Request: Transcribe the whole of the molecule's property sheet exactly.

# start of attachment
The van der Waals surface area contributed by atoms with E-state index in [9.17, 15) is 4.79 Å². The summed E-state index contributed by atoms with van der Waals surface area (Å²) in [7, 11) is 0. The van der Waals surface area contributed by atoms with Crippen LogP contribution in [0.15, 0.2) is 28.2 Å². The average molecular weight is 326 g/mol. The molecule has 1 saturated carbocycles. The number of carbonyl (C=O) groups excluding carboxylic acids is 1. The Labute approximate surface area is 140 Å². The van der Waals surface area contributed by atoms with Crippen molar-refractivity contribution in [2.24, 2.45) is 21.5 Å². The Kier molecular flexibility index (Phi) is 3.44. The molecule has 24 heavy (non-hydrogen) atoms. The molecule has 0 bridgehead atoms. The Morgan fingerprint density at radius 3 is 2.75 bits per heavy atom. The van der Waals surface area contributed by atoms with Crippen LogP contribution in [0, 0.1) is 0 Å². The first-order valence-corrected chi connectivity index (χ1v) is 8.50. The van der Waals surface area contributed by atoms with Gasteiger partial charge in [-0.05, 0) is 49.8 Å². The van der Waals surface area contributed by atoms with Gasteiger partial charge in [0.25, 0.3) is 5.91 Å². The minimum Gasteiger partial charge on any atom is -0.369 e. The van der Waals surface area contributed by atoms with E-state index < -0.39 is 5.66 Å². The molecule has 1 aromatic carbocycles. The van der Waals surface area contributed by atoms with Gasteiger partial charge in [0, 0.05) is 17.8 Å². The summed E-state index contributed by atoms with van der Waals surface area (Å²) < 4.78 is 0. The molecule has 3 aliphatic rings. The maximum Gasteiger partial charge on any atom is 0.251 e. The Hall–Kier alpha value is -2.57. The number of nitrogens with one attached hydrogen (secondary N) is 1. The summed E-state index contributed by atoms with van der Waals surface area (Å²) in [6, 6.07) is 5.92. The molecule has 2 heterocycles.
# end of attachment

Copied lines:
The van der Waals surface area contributed by atoms with E-state index in [9.17, 15) is 4.79 Å². The summed E-state index contributed by atoms with van der Waals surface area (Å²) in [7, 11) is 0. The van der Waals surface area contributed by atoms with Crippen LogP contribution in [0.15, 0.2) is 28.2 Å². The average molecular weight is 326 g/mol. The molecule has 1 saturated carbocycles. The number of carbonyl (C=O) groups excluding carboxylic acids is 1. The Labute approximate surface area is 140 Å². The van der Waals surface area contributed by atoms with Crippen molar-refractivity contribution in [2.24, 2.45) is 21.5 Å². The Kier molecular flexibility index (Phi) is 3.44. The molecule has 24 heavy (non-hydrogen) atoms. The molecule has 0 bridgehead atoms. The Morgan fingerprint density at radius 3 is 2.75 bits per heavy atom. The van der Waals surface area contributed by atoms with Crippen LogP contribution in [0, 0.1) is 0 Å². The first-order valence-corrected chi connectivity index (χ1v) is 8.50. The van der Waals surface area contributed by atoms with Gasteiger partial charge in [-0.05, 0) is 49.8 Å². The van der Waals surface area contributed by atoms with Gasteiger partial charge in [0.25, 0.3) is 5.91 Å². The minimum Gasteiger partial charge on any atom is -0.369 e. The van der Waals surface area contributed by atoms with E-state index < -0.39 is 5.66 Å². The molecule has 1 aromatic carbocycles. The van der Waals surface area contributed by atoms with Gasteiger partial charge in [0, 0.05) is 17.8 Å². The summed E-state index contributed by atoms with van der Waals surface area (Å²) < 4.78 is 0. The molecule has 3 aliphatic rings. The maximum Gasteiger partial charge on any atom is 0.251 e. The Hall–Kier alpha value is -2.57. The number of nitrogens with one attached hydrogen (secondary N) is 1. The summed E-state index contributed by atoms with van der Waals surface area (Å²) in [6, 6.07) is 5.92. The molecule has 2 heterocycles.